New England Patriots coach Bill Belichick addressed the Deflategate controversy at a news conference on Saturday.
Noting that he is "not a scientist," Belichick provided details about procedures the team underwent to try to determine why the footballs used against the Indianapolis Colts in the AFC Championship Game were underinflated.
He said that he was "embarrassed" about the amount of time he devoted to learning about the specifics of football air pressure and other aspects of the controversy.
Belichick and said he believes the organization has followed 'every rule to the letter" and that there was not "any intent" to try to compromise "the integrity of the game."
The NFL reportedly determined that 11 of the 12 footballs allocated to the New England Patriots the AFC Championship Game were under-inflated by two pounds of air (PSI).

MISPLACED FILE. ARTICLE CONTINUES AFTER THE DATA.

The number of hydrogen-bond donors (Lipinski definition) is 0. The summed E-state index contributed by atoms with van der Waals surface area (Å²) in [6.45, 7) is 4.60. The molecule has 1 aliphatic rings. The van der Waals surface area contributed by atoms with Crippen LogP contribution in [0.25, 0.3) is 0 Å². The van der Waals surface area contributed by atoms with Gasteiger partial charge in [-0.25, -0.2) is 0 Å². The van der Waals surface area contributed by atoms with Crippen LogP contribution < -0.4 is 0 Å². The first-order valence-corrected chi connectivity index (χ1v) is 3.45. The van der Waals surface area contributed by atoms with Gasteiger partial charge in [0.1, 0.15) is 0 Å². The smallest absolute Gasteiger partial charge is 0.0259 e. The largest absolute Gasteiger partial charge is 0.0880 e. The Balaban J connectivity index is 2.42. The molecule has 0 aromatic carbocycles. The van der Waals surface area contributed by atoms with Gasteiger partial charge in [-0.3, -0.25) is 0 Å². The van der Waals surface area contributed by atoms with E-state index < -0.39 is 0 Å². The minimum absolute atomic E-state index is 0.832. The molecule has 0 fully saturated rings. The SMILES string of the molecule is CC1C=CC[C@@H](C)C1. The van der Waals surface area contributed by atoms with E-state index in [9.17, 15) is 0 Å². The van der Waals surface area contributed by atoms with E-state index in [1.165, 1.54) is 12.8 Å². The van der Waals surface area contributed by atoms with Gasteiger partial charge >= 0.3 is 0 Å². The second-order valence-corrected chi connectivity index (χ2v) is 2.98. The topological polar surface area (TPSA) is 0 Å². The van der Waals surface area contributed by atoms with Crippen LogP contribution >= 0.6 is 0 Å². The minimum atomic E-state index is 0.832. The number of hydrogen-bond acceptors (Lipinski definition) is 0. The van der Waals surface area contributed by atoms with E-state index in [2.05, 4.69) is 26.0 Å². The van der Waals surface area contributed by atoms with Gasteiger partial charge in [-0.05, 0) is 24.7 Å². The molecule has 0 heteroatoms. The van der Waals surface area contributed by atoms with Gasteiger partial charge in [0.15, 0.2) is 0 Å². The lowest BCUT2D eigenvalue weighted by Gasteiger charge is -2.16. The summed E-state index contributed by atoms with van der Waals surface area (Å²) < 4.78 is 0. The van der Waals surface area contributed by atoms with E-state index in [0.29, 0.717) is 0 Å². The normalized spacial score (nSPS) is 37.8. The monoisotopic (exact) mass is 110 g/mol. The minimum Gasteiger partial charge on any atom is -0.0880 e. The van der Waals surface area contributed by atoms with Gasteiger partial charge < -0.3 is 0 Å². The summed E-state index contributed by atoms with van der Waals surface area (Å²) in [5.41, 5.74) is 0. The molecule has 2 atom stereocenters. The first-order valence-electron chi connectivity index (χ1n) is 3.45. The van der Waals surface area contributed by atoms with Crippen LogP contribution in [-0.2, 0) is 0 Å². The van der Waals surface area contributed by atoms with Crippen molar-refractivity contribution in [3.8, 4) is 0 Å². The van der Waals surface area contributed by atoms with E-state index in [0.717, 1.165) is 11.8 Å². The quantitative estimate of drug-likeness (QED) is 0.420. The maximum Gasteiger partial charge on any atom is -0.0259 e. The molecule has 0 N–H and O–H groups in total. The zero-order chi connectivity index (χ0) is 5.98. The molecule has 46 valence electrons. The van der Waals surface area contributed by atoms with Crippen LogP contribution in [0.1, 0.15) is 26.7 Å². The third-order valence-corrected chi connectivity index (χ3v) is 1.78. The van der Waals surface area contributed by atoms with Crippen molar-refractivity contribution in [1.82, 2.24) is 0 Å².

On Friday, the league released a statement saying it has conducted nearly 40 interviews so far, including of Patriots "personnel, game officials, and third parties with relevant information and expertise."
The NFL said the evidence "thus far supports the conclusion that footballs that were under-inflated were used by the Patriots in the first half." The league confirmed that prior to the game, the balls were all tested and found to be of satisfactory inflation, and that the balls were all properly inflated for the second half and remained that way.
Patriots owner Robert Kraft issued a statement on Friday in response to the NFL, saying he was informed about the investigation on Monday by the league and that the organization has provided the NFL access "to every full- and part-time employee the league's representatives requested to speak with."
The Patriots will face the Seattle Seahawks in the Super Bowl on Feb. 1.
- Molly Geary and Chris Johnson